Dr. Gomaa is an Associate Cl. Professor of Otolaryngology-Head & Neck Surgery, a Clinician-Educator in the Department of Surgery, and the Lead of Surgery in the Faculty Development Committee at the Faculty of Medicine & Dentistry, University of Alberta.
After her graduation, she received her Clinical Masters in Otolaryngology, then Doctorate Degree from Cairo University. Parallel to this, she pursued her fellowship at the University of Iowa, U.S.A, to complete her MD. PhD., In addition, she earned a Quality Improvement in Medical Education training through a Tempus grant in the United Kingdom [UK], after which she held the position of Director of QI at the Faculty of Medicine. She received many international and local; educational and clinical research grants.
She has been in the Faculty of Medicine & Dentistry, University of Alberta, Division of Otolaryngology-Head & Neck Surgery, since 2012. Since then, she has committed to clinical, classroom, multi-disciplinary teaching, research, and administrative roles. She served on different committees including strategic planning of Competency-Based Medical Education [CBME], Human Research Ethics Board, [HREB], and is still currently an active member of the Faculty Development Committee, in which she has helped to spearhead a number of initiatives such as collaboration of the FoMD with international institutes and medical schools, development of the online annual report [ARO] for FoMD, and development of the Vision & Mission of the Faculty Development Committee. In addition, she has been an OSCE examiner, MMI panelist, STIR program supervisor, and Alberta innovates grant reviewer.
In 2019, she completed her Degree in Patients' Safety & Quality improvement; from the University of Calgary and has been appointed as the Director of quality improvement at the Division of Otolaryngology-Head & Neck Surgery.
Dr. Gomaa's academic research interests featured quality assurance of medical education, Feedback, and assessment. Her clinical research is focused on hearing, balance, and inner ear disorders.
Hearing and balance, Otology, Hearing loss, Tinnitus, and Vertigo.
Medical Education Quality Improvement, Feedback, assessment, Faculty Development.
III. Quality Improvement:
Quality improvement of the health care system, and Health care strategies
The fundamentals of my teaching philosophy are providing equal opportunities for success to my students as future physicians and colleagues, fulfilling their main roles of being advocates for patients. Therefore, a lot of my teaching strategies may be dynamic, guided by my students' needs, keeping in mind enriching their health and patient advocacy roles.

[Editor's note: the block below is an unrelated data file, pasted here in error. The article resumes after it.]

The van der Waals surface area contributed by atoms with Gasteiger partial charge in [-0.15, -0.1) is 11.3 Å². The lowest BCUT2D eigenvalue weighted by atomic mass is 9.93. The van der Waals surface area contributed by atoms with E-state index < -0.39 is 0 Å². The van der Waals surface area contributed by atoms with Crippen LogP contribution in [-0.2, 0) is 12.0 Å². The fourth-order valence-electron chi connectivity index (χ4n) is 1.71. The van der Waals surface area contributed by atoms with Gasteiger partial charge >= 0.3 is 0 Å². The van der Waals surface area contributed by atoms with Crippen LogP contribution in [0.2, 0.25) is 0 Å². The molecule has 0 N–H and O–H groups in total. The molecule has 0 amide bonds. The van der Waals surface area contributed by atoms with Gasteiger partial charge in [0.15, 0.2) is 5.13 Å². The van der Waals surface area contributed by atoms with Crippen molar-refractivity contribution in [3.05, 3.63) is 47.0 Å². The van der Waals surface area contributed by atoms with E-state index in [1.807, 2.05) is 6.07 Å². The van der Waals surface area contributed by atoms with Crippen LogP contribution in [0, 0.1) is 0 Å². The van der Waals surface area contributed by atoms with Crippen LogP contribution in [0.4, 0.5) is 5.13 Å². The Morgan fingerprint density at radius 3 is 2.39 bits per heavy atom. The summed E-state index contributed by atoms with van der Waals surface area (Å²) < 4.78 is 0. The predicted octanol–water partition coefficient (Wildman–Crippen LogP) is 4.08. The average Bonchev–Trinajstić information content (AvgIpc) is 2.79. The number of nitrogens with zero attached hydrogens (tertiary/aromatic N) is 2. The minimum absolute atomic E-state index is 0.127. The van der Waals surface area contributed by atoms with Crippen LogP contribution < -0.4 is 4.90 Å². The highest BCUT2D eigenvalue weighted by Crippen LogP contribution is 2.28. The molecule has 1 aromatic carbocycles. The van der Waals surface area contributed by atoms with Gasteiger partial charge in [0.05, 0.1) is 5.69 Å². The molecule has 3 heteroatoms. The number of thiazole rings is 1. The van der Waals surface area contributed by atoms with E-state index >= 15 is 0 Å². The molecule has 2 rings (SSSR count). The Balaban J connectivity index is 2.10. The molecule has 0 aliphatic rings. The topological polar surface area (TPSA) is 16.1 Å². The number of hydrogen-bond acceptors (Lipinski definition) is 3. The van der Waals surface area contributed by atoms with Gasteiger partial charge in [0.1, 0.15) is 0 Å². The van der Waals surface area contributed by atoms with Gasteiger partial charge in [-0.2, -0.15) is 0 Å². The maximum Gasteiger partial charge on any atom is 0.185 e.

As a Clinician Educator, a mentor, quality improvement specialist, and peer observer, I try to balance my teaching between providing knowledge, skills, and attitudes necessary for the best practice of my learners as future physicians, and to maintain these three areas of growth and development till the learners are acquainted with the momentum to self-maintain them.
I am proud that my educational skills were shaped early enough by thriving into the quality enhancement of medical education trends. In addition, I took the opportunity of the add-on skills that I enjoyed learning; such as the tools for quality improvement in health care practices, leadership skills, along with the basic CanMED concepts to enrich clinical teaching.
Prioritizing educational tasks, dividing the outcome of my learners into milestones easy to attain, and ability to set and change the benchmarks in a dynamic world that is changing by the day make up a supportive toolkit of the educational and mentorship processes. This applies to any teaching setting; whether clinical or research-based. All these tools would not do the job, without the students' feedback and reflections. In that sense, the educational process is a cycle of a dynamic evolution, and adaptation.
2019 - Current
The role involves leveraging the clinical and academic knowledge, skills, attitudes and research level of residents and students in the area of best clinical practices in Otolaryngology, that lead to improving the quality of care.
2015 - 2017
Studying the evoked potential and fMRI findings that may change the way of treatment of tinnitus.
2013 - Current
2020 - 2020
The work has been done in collaboration with Central Michigan University, College of Medicine at the International Medical Education Conference, California, USA, 2020. It is an area of patient's advocacy in medical practice.